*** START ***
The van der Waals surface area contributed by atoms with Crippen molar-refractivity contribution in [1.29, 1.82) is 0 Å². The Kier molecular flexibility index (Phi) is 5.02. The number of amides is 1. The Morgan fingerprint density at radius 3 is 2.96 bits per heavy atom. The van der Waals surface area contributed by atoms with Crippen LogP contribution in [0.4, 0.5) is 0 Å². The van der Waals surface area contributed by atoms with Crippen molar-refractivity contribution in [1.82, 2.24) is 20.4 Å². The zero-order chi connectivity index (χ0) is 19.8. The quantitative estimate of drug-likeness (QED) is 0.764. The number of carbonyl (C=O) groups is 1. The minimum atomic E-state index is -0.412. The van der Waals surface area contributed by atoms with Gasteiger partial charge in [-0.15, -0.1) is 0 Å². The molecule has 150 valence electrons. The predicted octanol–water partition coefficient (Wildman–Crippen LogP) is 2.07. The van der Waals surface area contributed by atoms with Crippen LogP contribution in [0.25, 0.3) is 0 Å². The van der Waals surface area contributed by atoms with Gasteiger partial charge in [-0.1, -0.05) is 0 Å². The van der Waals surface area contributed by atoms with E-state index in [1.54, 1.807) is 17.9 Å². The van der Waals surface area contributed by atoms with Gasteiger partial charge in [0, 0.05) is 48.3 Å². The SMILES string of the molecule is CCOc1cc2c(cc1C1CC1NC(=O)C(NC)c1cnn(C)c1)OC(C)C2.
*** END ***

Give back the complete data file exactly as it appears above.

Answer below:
The van der Waals surface area contributed by atoms with Crippen molar-refractivity contribution in [1.29, 1.82) is 0 Å². The Kier molecular flexibility index (Phi) is 5.02. The number of amides is 1. The Morgan fingerprint density at radius 3 is 2.96 bits per heavy atom. The van der Waals surface area contributed by atoms with Crippen LogP contribution in [0.4, 0.5) is 0 Å². The van der Waals surface area contributed by atoms with Crippen molar-refractivity contribution in [1.82, 2.24) is 20.4 Å². The zero-order chi connectivity index (χ0) is 19.8. The quantitative estimate of drug-likeness (QED) is 0.764. The number of carbonyl (C=O) groups is 1. The minimum atomic E-state index is -0.412. The van der Waals surface area contributed by atoms with Gasteiger partial charge in [-0.15, -0.1) is 0 Å². The molecule has 150 valence electrons. The predicted octanol–water partition coefficient (Wildman–Crippen LogP) is 2.07. The van der Waals surface area contributed by atoms with Crippen LogP contribution in [0.25, 0.3) is 0 Å². The van der Waals surface area contributed by atoms with Gasteiger partial charge in [-0.1, -0.05) is 0 Å². The van der Waals surface area contributed by atoms with E-state index in [1.54, 1.807) is 17.9 Å². The van der Waals surface area contributed by atoms with Gasteiger partial charge in [0, 0.05) is 48.3 Å². The SMILES string of the molecule is CCOc1cc2c(cc1C1CC1NC(=O)C(NC)c1cnn(C)c1)OC(C)C2.